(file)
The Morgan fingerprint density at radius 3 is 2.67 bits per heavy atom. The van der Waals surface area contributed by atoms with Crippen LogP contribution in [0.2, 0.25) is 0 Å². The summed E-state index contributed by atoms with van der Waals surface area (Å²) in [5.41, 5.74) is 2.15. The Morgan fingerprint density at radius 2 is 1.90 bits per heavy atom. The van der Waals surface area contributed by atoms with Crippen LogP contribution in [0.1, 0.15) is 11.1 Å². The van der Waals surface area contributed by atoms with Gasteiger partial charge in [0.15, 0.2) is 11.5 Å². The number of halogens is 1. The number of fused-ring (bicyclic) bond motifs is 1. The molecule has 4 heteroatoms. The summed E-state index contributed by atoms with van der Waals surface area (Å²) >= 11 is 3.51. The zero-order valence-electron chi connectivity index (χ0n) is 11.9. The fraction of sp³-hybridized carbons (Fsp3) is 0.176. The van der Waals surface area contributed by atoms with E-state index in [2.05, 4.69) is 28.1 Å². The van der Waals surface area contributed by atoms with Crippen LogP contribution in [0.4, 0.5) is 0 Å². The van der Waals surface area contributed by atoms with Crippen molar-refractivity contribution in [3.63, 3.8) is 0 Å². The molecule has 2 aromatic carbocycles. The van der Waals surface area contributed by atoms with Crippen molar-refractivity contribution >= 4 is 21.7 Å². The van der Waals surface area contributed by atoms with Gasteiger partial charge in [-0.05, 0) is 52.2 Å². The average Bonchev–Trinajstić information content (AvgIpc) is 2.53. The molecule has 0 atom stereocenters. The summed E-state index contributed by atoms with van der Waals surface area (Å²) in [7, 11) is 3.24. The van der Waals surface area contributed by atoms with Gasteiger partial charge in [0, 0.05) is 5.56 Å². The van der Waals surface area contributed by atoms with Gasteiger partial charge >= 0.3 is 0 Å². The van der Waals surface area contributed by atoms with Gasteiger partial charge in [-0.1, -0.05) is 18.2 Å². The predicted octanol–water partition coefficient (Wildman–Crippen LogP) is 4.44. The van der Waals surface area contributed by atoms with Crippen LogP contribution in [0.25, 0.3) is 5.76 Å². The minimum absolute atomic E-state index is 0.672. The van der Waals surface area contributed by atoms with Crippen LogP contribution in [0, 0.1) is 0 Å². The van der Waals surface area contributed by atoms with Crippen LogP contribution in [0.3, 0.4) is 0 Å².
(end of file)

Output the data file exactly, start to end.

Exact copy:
The Morgan fingerprint density at radius 3 is 2.67 bits per heavy atom. The van der Waals surface area contributed by atoms with Crippen LogP contribution in [0.2, 0.25) is 0 Å². The summed E-state index contributed by atoms with van der Waals surface area (Å²) in [5.41, 5.74) is 2.15. The Morgan fingerprint density at radius 2 is 1.90 bits per heavy atom. The van der Waals surface area contributed by atoms with Crippen LogP contribution in [0.1, 0.15) is 11.1 Å². The van der Waals surface area contributed by atoms with Gasteiger partial charge in [0.15, 0.2) is 11.5 Å². The number of halogens is 1. The number of fused-ring (bicyclic) bond motifs is 1. The molecule has 4 heteroatoms. The summed E-state index contributed by atoms with van der Waals surface area (Å²) >= 11 is 3.51. The zero-order valence-electron chi connectivity index (χ0n) is 11.9. The fraction of sp³-hybridized carbons (Fsp3) is 0.176. The van der Waals surface area contributed by atoms with E-state index in [2.05, 4.69) is 28.1 Å². The van der Waals surface area contributed by atoms with Crippen LogP contribution in [0.4, 0.5) is 0 Å². The van der Waals surface area contributed by atoms with Crippen molar-refractivity contribution in [3.63, 3.8) is 0 Å². The molecule has 2 aromatic carbocycles. The van der Waals surface area contributed by atoms with Crippen molar-refractivity contribution >= 4 is 21.7 Å². The van der Waals surface area contributed by atoms with Gasteiger partial charge in [-0.05, 0) is 52.2 Å². The average Bonchev–Trinajstić information content (AvgIpc) is 2.53. The molecule has 0 atom stereocenters. The summed E-state index contributed by atoms with van der Waals surface area (Å²) in [7, 11) is 3.24. The van der Waals surface area contributed by atoms with Gasteiger partial charge in [0, 0.05) is 5.56 Å². The van der Waals surface area contributed by atoms with Gasteiger partial charge >= 0.3 is 0 Å². The van der Waals surface area contributed by atoms with Gasteiger partial charge in [-0.1, -0.05) is 18.2 Å². The predicted octanol–water partition coefficient (Wildman–Crippen LogP) is 4.44. The van der Waals surface area contributed by atoms with Crippen LogP contribution in [0.25, 0.3) is 5.76 Å². The minimum absolute atomic E-state index is 0.672. The van der Waals surface area contributed by atoms with Crippen LogP contribution in [0, 0.1) is 0 Å². The van der Waals surface area contributed by atoms with Crippen LogP contribution in [0.3, 0.4) is 0 Å².